Canada’s Raincoast at Risk: Picture an oil-free coast forever

Paintings, prints, carvings and sculpture mingle with essays and poetry on nature

 BY MARY ANN MOORE, SPECIAL TO THE VANCOUVER SUN

Sherry Kirkvold, a naturalist who edited Canada’s Raincoast at Risk, introduces the book of art, poetry and prose with an impassioned essay that begins: “They call it a time before memory — a time so long ago that the voices of history no longer recount an unbroken story.”

The story ascends in myths, legends and artful renderings of the treasures of the Great Bear Rainforest. It’s a 7.4-million-hectare area of British Columbia that encompasses the North Coast, the Central Coast and the offshore archipelago of Haida Gwaii.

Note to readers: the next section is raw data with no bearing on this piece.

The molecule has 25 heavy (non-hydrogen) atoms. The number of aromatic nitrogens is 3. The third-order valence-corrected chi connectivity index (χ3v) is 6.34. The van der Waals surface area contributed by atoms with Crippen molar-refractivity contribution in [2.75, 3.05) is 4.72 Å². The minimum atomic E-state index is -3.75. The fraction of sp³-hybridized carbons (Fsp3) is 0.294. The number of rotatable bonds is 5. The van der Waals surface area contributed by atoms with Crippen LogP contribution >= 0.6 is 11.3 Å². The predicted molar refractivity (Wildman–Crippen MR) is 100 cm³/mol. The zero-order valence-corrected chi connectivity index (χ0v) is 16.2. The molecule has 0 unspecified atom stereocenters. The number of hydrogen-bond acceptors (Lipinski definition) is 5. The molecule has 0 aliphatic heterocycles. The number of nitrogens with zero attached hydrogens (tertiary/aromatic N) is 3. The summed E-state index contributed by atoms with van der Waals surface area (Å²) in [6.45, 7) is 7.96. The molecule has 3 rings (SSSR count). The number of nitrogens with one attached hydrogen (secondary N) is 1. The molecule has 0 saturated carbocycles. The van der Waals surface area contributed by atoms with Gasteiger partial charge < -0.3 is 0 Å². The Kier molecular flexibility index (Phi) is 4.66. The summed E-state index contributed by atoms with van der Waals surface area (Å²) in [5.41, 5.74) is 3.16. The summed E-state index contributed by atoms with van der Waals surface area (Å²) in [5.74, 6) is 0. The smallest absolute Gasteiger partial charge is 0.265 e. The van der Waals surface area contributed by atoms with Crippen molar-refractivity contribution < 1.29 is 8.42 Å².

The 50 artists featured in the book created paintings, prints, carvings and sculptures to reflect their experience of the dramatic beauty and ecological diversity of B.C.’s coast. Among them are Robert Bateman, Robert Davidson, Carol Evans, Mae Moore, Roy Henry Vickers and Alison Watt.

Six expeditions took place in July 2012 as the artists were transported to the Great Bear Rainforest by various tour boat operators and on the Raincoast Conservation Foundation’s research vessel, Achiever…

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